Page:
there's a tension between the two doctrines, and to make it seem like there's not and to disregard solidarity is not sound by catholic teachings.[/quote]

people can disagree with what "incompetent" means etc. but it's not clear cut.


also.. i don't see how you can say i don't know what distributionism means... when the concept is as vaguely defined as it is. there's wiggle room there too. gov has its role beyond eminent domain,arguably. especially in a society that can't be defined by access to land etc... when i talk about access to the earth, usually i'm just being metaphorical mostly, cause everyoen can't get that if they wanted to,,, there's just too many people, and it wouldn't be practical. to talk in terms of eminent domain, shows a lack of understanding the real world, today. Edited by dairygirl4u2c

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dairygirl4u2c
i do know the wiki article on subsidiarity has evovled a lot since i last saw it... and i wasn't aware of it before... but i did see this from a pope:
[quote]"[J]ust as it is wrong to withdraw from the individual and commit to the community at large what private enterprise and industry can accomplish, so, too, it is an injustice, a grave evil and a disturbance of right order for a larger and higher organization to arrogate to itself functions which can be performed efficiently by smaller and lower bodies."[/quote]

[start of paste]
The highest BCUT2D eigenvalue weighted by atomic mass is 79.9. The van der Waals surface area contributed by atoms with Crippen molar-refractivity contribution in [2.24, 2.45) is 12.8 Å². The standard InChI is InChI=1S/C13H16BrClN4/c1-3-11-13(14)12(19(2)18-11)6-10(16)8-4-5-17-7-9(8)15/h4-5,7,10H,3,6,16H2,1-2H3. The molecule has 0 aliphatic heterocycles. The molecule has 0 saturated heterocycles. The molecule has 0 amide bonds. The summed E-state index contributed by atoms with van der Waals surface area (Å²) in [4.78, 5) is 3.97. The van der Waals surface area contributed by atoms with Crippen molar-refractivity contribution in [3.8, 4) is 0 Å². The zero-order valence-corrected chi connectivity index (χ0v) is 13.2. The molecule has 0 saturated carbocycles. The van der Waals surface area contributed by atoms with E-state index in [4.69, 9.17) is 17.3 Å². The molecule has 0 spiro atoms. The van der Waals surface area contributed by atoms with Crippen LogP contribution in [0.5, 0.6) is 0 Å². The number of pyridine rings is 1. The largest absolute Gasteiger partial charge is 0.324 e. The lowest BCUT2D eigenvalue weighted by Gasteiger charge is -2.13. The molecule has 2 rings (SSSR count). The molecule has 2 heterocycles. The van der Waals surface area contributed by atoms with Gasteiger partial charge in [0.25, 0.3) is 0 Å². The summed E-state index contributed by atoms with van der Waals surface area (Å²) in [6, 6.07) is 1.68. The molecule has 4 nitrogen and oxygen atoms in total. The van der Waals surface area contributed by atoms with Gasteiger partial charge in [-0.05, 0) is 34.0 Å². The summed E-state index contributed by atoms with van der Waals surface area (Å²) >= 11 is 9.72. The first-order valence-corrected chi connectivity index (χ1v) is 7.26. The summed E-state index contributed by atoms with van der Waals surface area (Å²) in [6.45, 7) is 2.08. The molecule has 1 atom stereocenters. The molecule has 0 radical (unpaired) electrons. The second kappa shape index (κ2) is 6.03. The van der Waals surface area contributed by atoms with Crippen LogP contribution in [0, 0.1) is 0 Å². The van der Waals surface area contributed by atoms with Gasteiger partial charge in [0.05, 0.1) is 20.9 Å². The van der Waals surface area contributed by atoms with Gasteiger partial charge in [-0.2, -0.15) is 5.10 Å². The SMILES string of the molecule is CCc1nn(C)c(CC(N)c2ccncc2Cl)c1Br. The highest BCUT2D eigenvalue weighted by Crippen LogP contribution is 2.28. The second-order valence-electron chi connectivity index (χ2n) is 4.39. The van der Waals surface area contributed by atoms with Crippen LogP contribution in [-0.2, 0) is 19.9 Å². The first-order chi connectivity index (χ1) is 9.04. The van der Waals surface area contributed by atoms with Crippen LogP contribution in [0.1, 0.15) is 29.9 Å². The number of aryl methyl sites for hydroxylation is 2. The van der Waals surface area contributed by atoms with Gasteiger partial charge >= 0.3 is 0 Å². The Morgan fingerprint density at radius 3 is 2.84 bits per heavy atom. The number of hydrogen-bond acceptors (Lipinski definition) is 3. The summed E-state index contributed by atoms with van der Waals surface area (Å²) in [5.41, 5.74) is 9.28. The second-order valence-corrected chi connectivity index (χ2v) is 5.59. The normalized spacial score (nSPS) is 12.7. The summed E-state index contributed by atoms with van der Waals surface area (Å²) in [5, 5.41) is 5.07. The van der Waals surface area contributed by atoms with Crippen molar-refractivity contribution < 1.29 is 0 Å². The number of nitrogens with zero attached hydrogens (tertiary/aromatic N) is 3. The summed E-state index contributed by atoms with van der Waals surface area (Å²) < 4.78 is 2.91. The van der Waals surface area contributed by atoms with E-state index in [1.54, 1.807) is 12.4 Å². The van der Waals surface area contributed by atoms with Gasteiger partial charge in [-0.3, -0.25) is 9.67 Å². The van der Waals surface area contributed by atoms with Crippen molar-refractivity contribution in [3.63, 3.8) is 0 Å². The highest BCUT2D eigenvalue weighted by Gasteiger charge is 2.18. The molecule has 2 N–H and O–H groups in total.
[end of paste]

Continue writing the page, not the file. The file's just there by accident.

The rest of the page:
which would lend itself ot saying... even if hte local gov isn't doing anything but can... the bigger has no say in it or do in it as long as it's possible for the local to do it.
i wouldn't jump to taking that quote to mean that though strictly, from this one quote. i'd have to see the context for what he's saying, as he might just be saying, if they can do it, let them and don't interfere... not that you cna't intervene if they aren't doing what they should etc. Edited by dairygirl4u2c

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Aloysius
not in distributivism. Chesterton layed this out when he talked about Ireland as a model for it... he's not talking about seizing property and giving it to the poor, but buying it out and selling it affordably to those who work it.

I believe I already responded to you about subsidarity. subsidarity and solidarity are not at odds at all.

I guess if you extend the definition of socialism to mean absolutely everything other than laissez faire capitalism (thus buying into the false dichotomy) then you gotta label distributivism as a form of it. it is not, however. It respects private property and works for small local business and small local government; it works against large scale distant businesses when they make private property ownership difficult for average people AND it works against large scale distant governments. distributivism allows for correcting mechanisms of punishing those who criminally oppress people and utilizing emminent domain to buy back property that is being unjustly used and sell it to those who can justly use it. It does not make private property into public property the way socialism would do, it engages in a business transaction.